Brightside at Harvard: Hope may not be a strategy. But it is an asset.

A front view of the Baker Library at Harvard Business School, featuring a belltower, a portico with six columns, a circular paved area, a lawn and several trees.Anand Shukla, Brightside’s Chief Executive, has been sponsored by the Harvard Business School Alumni Club of London to attend the Harvard Business School course Strategic Perspectives in Non-Profit Management and to go on a study tour of other organisations in the US. He will be writing a blog posting his thoughts and reflections during the course and study tour. 

In my last blog, I touched on one of the programme’s key themes: creating the conditions for employees to thrive. We studied an extraordinary case to illustrate this point: Tessei, a Japanese company responsible for cleaning Japan Rail East’s bullet trains. Blighted by safety issues, customer complaints and operational mistakes in the mid 2000s, employee turnover is at an all time high. A new leader ditches the command and control model and involves his staff in a complete redesign of the service, which still has a ludicrously tight seven-minute turnaround time to clean the trains. Their suggestions are adopted – in particular more engagement with the passengers – and the mission is changed from a cleaning company to a company that serves people. Today, it’s a famous company in Japan with people arriving early to watch staff clean the trains (!) in seven minutes, enjoys very high levels of performance and employee satisfaction and is studied by companies and governments from around the world.

This case introduced me to a useful framework when considering people management consisting of three dimensions: capability, motivation and licence. This last point – licence – is essential. Do employees have a measure of autonomy over their conditions (not to be confused with a blank cheque)?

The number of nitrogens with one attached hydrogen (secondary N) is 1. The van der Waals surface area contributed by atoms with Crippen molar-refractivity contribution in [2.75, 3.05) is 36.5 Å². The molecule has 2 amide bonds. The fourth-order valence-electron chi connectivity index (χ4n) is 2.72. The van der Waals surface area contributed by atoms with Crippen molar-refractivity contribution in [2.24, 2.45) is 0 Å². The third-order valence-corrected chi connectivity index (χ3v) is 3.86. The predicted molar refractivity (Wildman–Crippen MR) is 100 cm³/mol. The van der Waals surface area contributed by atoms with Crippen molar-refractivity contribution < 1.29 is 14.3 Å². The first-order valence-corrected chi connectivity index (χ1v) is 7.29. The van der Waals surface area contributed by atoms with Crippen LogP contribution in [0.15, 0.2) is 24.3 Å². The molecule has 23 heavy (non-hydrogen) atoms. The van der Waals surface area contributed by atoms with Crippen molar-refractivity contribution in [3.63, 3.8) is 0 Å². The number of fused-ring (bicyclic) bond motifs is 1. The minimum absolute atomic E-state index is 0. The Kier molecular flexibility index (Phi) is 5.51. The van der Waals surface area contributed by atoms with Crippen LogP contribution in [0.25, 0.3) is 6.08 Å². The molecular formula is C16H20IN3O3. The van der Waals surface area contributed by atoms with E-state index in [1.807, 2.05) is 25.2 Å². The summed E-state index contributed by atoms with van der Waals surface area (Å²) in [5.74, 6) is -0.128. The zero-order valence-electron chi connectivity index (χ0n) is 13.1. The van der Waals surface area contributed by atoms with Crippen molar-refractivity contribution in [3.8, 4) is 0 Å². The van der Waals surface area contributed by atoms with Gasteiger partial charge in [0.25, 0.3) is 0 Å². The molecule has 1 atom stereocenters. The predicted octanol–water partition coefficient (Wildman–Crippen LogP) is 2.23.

We also discussed the concept of operational transparency in a service culture. When customers can see the staff and the effort they make (for example in a restaurant which has its kitchen in full view of the customers), customers enjoy the product more. And staff productivity goes up too – a win-win.

The cases studied continually came back to purpose – “if we truly lived up to our potential, how much good could we do?”.

But “vision without execution is hallucination”. And many of the cases studied highlighted operational excellence – in particular Aravind, the South Indian eye hospital. Created in the late 1970s, Aravind now treats 500,000 patients every year, is a global centre of excellence, operates at a 35% margin and treats its low income customers (most of them) for free. It is only able to do this with a relentless focus on efficiency and process management (as well as, of course, on staff development. It has recently opened a management training centre).

So the six-day course has, alas, just come to an end and I am about to set off to meet related organisations across the US on a study tour. My final blog will round up the key themes and lessons learned for Brightside from the people and organisations I have met.